• Out of Focus: Lola as season 2 progresses gets less screen time especially after she gives birth to her daughter and goes on maternity leave, the show focusing on the other characters and even the judges who got little characterization in the first. Georgia becomes the first episode where she gets a passing mention and zero time in the show.
  • Parental Substitute: Uncommon Women and Mothers has Mark say Roxy was this for him a few times while growing up. Roxy also co-signed Mark's lease.
  • Phenotype Stereotype: Most of the Latino characters have the standard black hair and olive skin. Sara has slightly lighter skin and chestnut brown hair, attributed to her actress being half-Caucasian, though she is still a Latina who's appearance visibly shows she's a woman of color.
  • Platonic Life-Partners: Lola and Mark are this. The two have been friends for years since childhood and always have each others' back, but they never show anything more than platonic, probably due to Lola being Happily Married and Mark in a devoted relationship.
  • Precision F-Strike: Allowed once the show makes the Channel Hop to OWN in season 3.
  • Reasonable Authority Figure:
    • The crux of the show centers on Lola being this as opposed to her viewpoint that all judges are out of touch and unsympathetic to the defendant as well as the victim.
    • Head DDA Thomas Choi is this as well. He can and will rebuke his subordinates for being out of line, but will agree and even work with them on important cases if things get that far.
  • "The Reason You Suck" Speech:
    • Sara gives a short one in The Perils of the Plea to Emily after the latter interrupted her story and blamed her for not thinking of the Black Lives Matter activists.
    • "Bounceback" has several:
      • Lola gets a crushing one from the jury foreman for interfering with the jury process by forcing the defendant to take a plea when they were going to acquit him. It ends with him saying that he hopes he never gets her for a judge if he is ever in court. To be fair however, his vague questions made her (as well as everyone around her) skeptical of the verdict.
      • After Emily, following her client's wishes, goes after Lola in court, Sherry rips into her, saying that Lola has helped her and this isn't the way to repay her.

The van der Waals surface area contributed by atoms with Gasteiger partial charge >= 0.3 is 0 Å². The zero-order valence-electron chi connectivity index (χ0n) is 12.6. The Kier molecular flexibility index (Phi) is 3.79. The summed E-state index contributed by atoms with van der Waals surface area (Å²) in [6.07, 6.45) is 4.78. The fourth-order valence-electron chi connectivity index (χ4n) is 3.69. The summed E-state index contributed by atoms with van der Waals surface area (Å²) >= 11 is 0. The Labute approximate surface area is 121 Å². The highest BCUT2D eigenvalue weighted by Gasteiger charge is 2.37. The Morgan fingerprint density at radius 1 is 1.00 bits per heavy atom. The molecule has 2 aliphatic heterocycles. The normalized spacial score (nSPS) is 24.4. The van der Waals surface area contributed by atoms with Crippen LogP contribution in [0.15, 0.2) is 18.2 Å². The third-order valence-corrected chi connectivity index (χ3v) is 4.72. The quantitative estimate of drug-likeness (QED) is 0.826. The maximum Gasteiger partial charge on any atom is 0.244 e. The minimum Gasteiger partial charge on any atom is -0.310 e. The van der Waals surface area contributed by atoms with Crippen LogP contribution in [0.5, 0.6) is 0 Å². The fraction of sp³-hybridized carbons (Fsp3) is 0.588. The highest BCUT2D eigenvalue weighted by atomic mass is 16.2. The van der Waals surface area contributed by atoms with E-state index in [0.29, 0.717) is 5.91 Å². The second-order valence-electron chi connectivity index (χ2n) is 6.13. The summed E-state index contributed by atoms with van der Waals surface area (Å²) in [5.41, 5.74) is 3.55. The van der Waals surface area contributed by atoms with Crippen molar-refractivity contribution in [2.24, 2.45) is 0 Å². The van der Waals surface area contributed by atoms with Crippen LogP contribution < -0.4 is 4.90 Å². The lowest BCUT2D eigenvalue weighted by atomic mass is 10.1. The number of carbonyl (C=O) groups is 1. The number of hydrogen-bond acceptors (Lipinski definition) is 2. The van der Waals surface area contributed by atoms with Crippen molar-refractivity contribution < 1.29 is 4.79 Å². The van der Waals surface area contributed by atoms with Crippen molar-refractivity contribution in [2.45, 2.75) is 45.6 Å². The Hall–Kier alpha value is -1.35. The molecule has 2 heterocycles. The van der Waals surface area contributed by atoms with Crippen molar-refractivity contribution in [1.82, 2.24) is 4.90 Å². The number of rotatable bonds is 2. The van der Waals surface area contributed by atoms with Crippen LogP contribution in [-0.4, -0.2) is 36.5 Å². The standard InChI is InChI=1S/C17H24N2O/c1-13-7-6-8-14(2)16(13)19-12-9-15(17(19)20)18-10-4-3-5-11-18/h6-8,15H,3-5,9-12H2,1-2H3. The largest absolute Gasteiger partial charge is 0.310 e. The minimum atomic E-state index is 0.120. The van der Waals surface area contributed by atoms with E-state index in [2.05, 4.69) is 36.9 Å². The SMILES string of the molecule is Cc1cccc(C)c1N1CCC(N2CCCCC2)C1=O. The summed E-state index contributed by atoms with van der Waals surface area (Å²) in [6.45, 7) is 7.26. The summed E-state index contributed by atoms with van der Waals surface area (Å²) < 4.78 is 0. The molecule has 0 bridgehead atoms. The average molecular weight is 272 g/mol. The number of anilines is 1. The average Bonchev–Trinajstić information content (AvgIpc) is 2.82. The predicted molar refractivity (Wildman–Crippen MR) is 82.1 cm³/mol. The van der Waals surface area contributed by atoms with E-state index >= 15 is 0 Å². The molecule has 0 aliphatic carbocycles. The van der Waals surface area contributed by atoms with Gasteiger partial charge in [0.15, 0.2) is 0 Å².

• Shout-Out: Lola Charmichael's biggest hero and inspiration from her childhood is Nyota Uhura from Star Trek: The Original Series.
  • Sitcom Arch-Nemesis: Mark and Judge Jonas Laski; the former had apparently said or did unsomething that makes the latter greatly enjoy needling him during court. Note that Laski doesn't do anything to undermine Callen, only does things such as allow a defendant, whose representing himself, to call Callen to the stand as a witness.
  • Smart People Play Chess: Judges Jonas Laski and Albert Campbell play chess over videophone in Dancing at Los Angeles. They start talking to the chess pieces.
  • Soapbox Sadie: Both Emily and Lola qualify, especially the former; though it should be noted that Lola goes to great depths not to let this affect her work as a judge. Lola's mother Roxy takes it up to eleven.
  • Surprisingly Realistic Outcome: Emily advocating for a fair trial for her cases would usually be seen in a good light in other Law Procedurals. Problem is, she only adds more to the backlog of cases that could easily be done away with a signature, thus causing even more trouble at the DA's office and eventually at the Public Defender's office as well.
  • That Was Objectionable: Most of the time the lawyers really do have a reason for the objections given. The only time this trope comes into play is when it involves a rookie lawyer who was so new to court that she resorts to using a cheat-sheet with reasons for objections.
  • Token Good Teammate: Mostly due to Plot Armor rather than superior morality:
    • Mark is apparently the only Deputy District Attorney in Los Angeles who prosecutes guilty people. Everyone else (aside from Choi, Luke, and Sam) in the DA's Office is a Jerkass or Sore Loser that only prosecutes the wrongfully accused or people who are sympathetic enough that their technical guilt can be ignored.
    • Emily is the only public defender whose clients are all innocent or sympathetic and need to be protected from prosecutors who aren't Mark, which allows Emily to go on lengthy tirades against the system without being undermined by a client that deserves to be prosecuted to the fullest extent of the law.
    • Members of the Los Angeles County Sheriff's Department and the Los Angeles Police Department are almost always portrayed negatively, except Luke.
    • Even though all of the judges appear to want to do the right thing and seem to be following the law, the audience is supposed to accept as an indisputable fact that they are all part of the problem, and Lola alone is part of the solution. This gradually fades as the series goes on.
  • Token Minority Couple: Emily, a Latina, gets together with Luke, who's Black, early on in the series. When season 2 rolls around, they are taking a break due to issues caused by the Black Lives Matter protests back in July, but they still care about each other greatly.
  • Token White: Mark and Lisa are the only White people in the main cast. The rest are Black, Latino or East Asian (rather unusually in a mainstream series).
  • What the Hell, Hero?: The theme of Bounceback, as Lola and Emily get this from various characters for their actions during the case from The Perils of the Plea.
  • Workout Fanservice: Lola is in her exercise class during one Season Three episode wearing tight-fitting workout clothes, showing her large bust off by doing so.